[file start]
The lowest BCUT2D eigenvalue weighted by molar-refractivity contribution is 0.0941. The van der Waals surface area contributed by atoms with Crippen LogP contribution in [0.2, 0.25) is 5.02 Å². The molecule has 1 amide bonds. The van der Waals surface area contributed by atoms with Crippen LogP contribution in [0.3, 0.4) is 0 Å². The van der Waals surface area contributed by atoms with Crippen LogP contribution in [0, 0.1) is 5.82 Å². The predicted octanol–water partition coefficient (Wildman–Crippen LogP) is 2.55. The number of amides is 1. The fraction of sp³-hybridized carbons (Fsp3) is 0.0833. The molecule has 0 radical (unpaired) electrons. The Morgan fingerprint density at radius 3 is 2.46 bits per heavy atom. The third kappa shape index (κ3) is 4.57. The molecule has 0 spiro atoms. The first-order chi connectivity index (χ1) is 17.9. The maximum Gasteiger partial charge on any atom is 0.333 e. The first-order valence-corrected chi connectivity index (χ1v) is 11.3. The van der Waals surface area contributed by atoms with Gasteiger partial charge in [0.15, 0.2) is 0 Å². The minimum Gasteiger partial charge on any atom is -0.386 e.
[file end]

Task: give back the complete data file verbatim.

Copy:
The lowest BCUT2D eigenvalue weighted by molar-refractivity contribution is 0.0941. The van der Waals surface area contributed by atoms with Crippen LogP contribution in [0.2, 0.25) is 5.02 Å². The molecule has 1 amide bonds. The van der Waals surface area contributed by atoms with Crippen LogP contribution in [0.3, 0.4) is 0 Å². The van der Waals surface area contributed by atoms with Crippen LogP contribution in [0, 0.1) is 5.82 Å². The predicted octanol–water partition coefficient (Wildman–Crippen LogP) is 2.55. The number of amides is 1. The fraction of sp³-hybridized carbons (Fsp3) is 0.0833. The molecule has 0 radical (unpaired) electrons. The Morgan fingerprint density at radius 3 is 2.46 bits per heavy atom. The third kappa shape index (κ3) is 4.57. The molecule has 0 spiro atoms. The first-order chi connectivity index (χ1) is 17.9. The maximum Gasteiger partial charge on any atom is 0.333 e. The first-order valence-corrected chi connectivity index (χ1v) is 11.3. The van der Waals surface area contributed by atoms with Gasteiger partial charge in [0.15, 0.2) is 0 Å². The minimum Gasteiger partial charge on any atom is -0.386 e.